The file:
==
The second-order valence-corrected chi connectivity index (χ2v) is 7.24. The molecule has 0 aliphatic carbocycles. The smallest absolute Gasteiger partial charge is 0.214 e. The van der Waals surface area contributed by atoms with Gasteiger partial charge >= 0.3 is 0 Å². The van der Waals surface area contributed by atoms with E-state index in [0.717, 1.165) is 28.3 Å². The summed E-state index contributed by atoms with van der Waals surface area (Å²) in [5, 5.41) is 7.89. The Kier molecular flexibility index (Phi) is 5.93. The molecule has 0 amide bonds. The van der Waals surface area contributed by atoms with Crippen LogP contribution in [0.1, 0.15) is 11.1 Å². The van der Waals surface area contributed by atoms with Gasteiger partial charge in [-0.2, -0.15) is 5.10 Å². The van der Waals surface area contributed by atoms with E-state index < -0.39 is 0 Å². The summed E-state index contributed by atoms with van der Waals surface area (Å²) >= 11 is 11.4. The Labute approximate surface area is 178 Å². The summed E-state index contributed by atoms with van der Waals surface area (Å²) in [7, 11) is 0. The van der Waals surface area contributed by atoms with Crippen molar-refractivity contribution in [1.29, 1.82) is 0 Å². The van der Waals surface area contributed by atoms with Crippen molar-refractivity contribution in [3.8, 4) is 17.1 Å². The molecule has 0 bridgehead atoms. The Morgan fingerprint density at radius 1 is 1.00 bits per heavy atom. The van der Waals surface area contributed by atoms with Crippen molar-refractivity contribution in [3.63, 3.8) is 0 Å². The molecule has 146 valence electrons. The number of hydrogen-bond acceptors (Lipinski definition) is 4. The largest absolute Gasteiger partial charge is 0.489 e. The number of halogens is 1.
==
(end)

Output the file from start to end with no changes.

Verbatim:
The second-order valence-corrected chi connectivity index (χ2v) is 7.24. The molecule has 0 aliphatic carbocycles. The smallest absolute Gasteiger partial charge is 0.214 e. The van der Waals surface area contributed by atoms with Gasteiger partial charge >= 0.3 is 0 Å². The van der Waals surface area contributed by atoms with E-state index in [0.717, 1.165) is 28.3 Å². The summed E-state index contributed by atoms with van der Waals surface area (Å²) in [5, 5.41) is 7.89. The Kier molecular flexibility index (Phi) is 5.93. The molecule has 0 amide bonds. The van der Waals surface area contributed by atoms with Crippen LogP contribution in [0.1, 0.15) is 11.1 Å². The van der Waals surface area contributed by atoms with Gasteiger partial charge in [-0.2, -0.15) is 5.10 Å². The van der Waals surface area contributed by atoms with E-state index < -0.39 is 0 Å². The summed E-state index contributed by atoms with van der Waals surface area (Å²) >= 11 is 11.4. The Labute approximate surface area is 178 Å². The summed E-state index contributed by atoms with van der Waals surface area (Å²) in [7, 11) is 0. The van der Waals surface area contributed by atoms with Crippen molar-refractivity contribution in [1.29, 1.82) is 0 Å². The van der Waals surface area contributed by atoms with Crippen molar-refractivity contribution in [3.8, 4) is 17.1 Å². The molecule has 0 bridgehead atoms. The Morgan fingerprint density at radius 1 is 1.00 bits per heavy atom. The van der Waals surface area contributed by atoms with Crippen molar-refractivity contribution in [3.63, 3.8) is 0 Å². The molecule has 146 valence electrons. The number of hydrogen-bond acceptors (Lipinski definition) is 4. The largest absolute Gasteiger partial charge is 0.489 e. The number of halogens is 1.